Here my research took an interesting turn when I discovered that Colvin’s solution to time synchronization involved my family. In August 1876, Colvin established an observation station on Thacher Island on Blue Mountain Lake. It was from here that he first observed the use of a nighttime powder charge flash signal that would communicate the accurate time to surveyors far afield. As Colvin described:
“A supply of powder for the signal station time-flash had been sent to the mountain, and at a little before 9 P.M. we took up our station on a point commanding in the day-time view of the distant peak, and prepared to compare our watches with the chronometer signal. As we counted the seconds a bright flash illuminated the darkness, showing the mountain-top fairly, as lit by distant lightning. We found our time accurate, and were now satisfied that this method of distributing the Observatory time to the parties would be an entire success if the atmospheric conditions were favorable.”
I was intrigued to know why Colvin would have used Thacher Island, when a point along the shoreline would have served just as well and eliminated the effort of rowing boxes of equipment out to the island. I knew that Colvin was from Albany, but did he know the Thacher family? My early hopes of a connection seemed dashed by viewing Colvin’s Reconnaissance Map of Tallow or Blue Mountain Lake, which incorrectly spelled our name as Thatcher. A family friend would never commit such an error.
I delved deeper into the accuracy of the map and found that the spelling was an inaccurate correction made by the printer. In Colvin’s own handwritten field notebooks, he repeatedly spells the name correctly.
Triangulation uses math to discover what cannot be readily seen and measured by comparing different points in relation to a baseline. I wondered whether an analogous method of drawing connections between points in time in the lives of Verplanck Colvin and the Thachers might answer my question.
The history of Albany provided the first clues. Verplanck Colvin and John Boyd Thacher were both born in 1847. Colvin’s father Andrew J. Colvin was State Senator from Albany in 1860-1861 (the same seat occupied by John Boyd Thacher twenty-three years later) at the same time that George Hornell Thacher was the Mayor of Albany; both were prominent Democrats. So their fathers were clearly acquainted, but did the boys know each other? Hilary Johnson King, archivist of Albany Academy, discovered that both boys were classmates in a group of forty students for three years (1858-1861).
The Thachers began to explore the Adirondacks in 1862 and established their summer home on Blue Mountain Lake in 1867. Verplanck Colvin began his explorations of the region in 1865. Unfortunately, we have no correspondence or other evidence that John Boyd Thacher and Colvin were more than acquaintances in their youth. Colvin does not make reference to the Thachers in describing his earliest camping trips to the region, and yet it is hard to believe he did not consult with the first family from Albany to establish a base in the region.
I found that John Boyd Thacher’s (JBT) and Colvin’s lives repeatedly intersected throughout the years.
All of these intersecting points show that the two men knew each other, but were they friends? Only after John Boyd Thacher’s death do I find evidence that it would appear so.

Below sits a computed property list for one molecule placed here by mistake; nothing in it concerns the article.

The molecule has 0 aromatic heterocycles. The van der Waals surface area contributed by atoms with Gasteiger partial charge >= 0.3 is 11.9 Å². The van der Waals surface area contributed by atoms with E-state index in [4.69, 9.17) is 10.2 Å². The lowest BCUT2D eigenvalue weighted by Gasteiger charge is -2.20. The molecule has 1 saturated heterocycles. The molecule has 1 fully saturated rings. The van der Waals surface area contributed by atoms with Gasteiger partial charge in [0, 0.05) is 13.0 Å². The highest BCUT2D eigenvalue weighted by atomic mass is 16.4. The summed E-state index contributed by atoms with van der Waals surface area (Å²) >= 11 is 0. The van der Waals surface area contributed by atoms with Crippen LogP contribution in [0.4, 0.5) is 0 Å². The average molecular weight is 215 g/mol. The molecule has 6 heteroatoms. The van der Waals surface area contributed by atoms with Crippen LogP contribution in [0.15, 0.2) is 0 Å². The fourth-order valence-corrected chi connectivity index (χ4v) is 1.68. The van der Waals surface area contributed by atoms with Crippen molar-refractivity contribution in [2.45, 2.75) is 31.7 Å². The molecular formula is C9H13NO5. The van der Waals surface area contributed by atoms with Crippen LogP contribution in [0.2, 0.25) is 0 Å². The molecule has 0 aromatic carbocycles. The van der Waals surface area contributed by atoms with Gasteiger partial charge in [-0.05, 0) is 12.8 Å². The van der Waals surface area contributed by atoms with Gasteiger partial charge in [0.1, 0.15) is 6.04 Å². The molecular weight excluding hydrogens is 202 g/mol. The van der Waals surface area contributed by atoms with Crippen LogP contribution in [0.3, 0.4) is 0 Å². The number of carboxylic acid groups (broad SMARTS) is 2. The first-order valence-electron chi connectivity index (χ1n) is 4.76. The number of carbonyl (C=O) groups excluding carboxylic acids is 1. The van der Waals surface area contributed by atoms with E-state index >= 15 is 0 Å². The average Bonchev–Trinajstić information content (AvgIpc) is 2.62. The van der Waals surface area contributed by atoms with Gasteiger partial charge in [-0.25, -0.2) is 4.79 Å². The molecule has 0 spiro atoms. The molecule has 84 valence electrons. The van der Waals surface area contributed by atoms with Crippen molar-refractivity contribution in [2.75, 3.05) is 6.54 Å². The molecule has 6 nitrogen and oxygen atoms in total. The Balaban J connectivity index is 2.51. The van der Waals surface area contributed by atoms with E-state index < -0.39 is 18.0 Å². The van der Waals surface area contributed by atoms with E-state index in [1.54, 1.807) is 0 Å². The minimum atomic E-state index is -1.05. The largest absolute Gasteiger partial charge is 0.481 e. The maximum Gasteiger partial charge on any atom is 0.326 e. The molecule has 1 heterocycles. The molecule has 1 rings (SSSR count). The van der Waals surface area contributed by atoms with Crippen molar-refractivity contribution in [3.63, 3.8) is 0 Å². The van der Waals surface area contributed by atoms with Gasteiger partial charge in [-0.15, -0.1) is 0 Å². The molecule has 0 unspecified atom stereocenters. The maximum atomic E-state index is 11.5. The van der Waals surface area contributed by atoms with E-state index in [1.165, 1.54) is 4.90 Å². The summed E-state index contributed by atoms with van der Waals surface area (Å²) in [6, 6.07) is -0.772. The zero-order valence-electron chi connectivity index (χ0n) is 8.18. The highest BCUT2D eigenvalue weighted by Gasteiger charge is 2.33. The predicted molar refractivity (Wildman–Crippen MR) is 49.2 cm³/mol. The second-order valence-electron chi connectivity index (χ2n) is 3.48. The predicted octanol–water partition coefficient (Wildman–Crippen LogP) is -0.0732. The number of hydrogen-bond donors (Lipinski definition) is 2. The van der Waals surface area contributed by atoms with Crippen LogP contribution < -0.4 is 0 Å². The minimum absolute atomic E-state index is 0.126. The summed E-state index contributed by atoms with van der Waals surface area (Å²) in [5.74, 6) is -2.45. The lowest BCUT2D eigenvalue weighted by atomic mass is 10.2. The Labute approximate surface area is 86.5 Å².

In 1869, Colvin was among the first to bring national attention an area of scenic beauty and scientific value with his writing and hand-drawn illustrations in Harpers Magazine:
“To those who desire to escape for a day from the oven-like city in summer; who wish to enjoy a scramble among the romantic cliffs, in shady woods, beside cool mountain brooks and waterfalls; to view spots sacred to legends of wild Revolutionary days, of Tory and Indian depredation, naming place, precipice, and mountain…”
“to gather the fossil corals and shells… to visit and explore known caves… among the cliff ledges, the “Indian Ladder” region of the Helderbergs offers superior inducements.”
The Helderberg Escarpment lies about twenty miles to the west of Albany – a two hour drive in 1869 when Colvin used the site as his training ground. The cliffs and fields served as a laboratory where Colvin perfected the self-taught surveying techniques that he applied to the Adirondacks.
Beginning in 1903, John Boyd Thacher purchased 300 acres along this escarpment to preserve its invaluable fossil record and intrinsic scenic beauty. After his death, his wife donated the lands to create what today is known as John Boyd Thacher State Park.
We might easily assume that Colvin influenced John Boyd Thacher to preserve these lands, but unlike my previous “triangulations”, no assumption is required here. In the 1915 annual report of the American Scenic and Historic Preservation Society, a description of the 1914 Dedication Ceremony for the park lists Verplanck Colvin as one of eight dignitaries who lunched at the Thatcher estate nearby before the ceremony.
This is notable for two reasons. None of the numerous daily newspaper articles describing the ceremony mention Colvin’s presence, and he did not speak at the ceremony itself. Having been unceremoniously and a bit scandalously fired from his state position in 1900 by then Governor Theodore Roosevelt, Colvin faded into a life of obscurity, became depressed and lived in hermit-like seclusion in his home in Albany.
His respected place of inclusion in Mrs. Thacher’s lunch plans for the dedication is, I believe, evidence of a lifelong friendship with John Boyd Thacher and furthermore, evidence that Verplanck Colvin deserves credit as the father of two great state parks.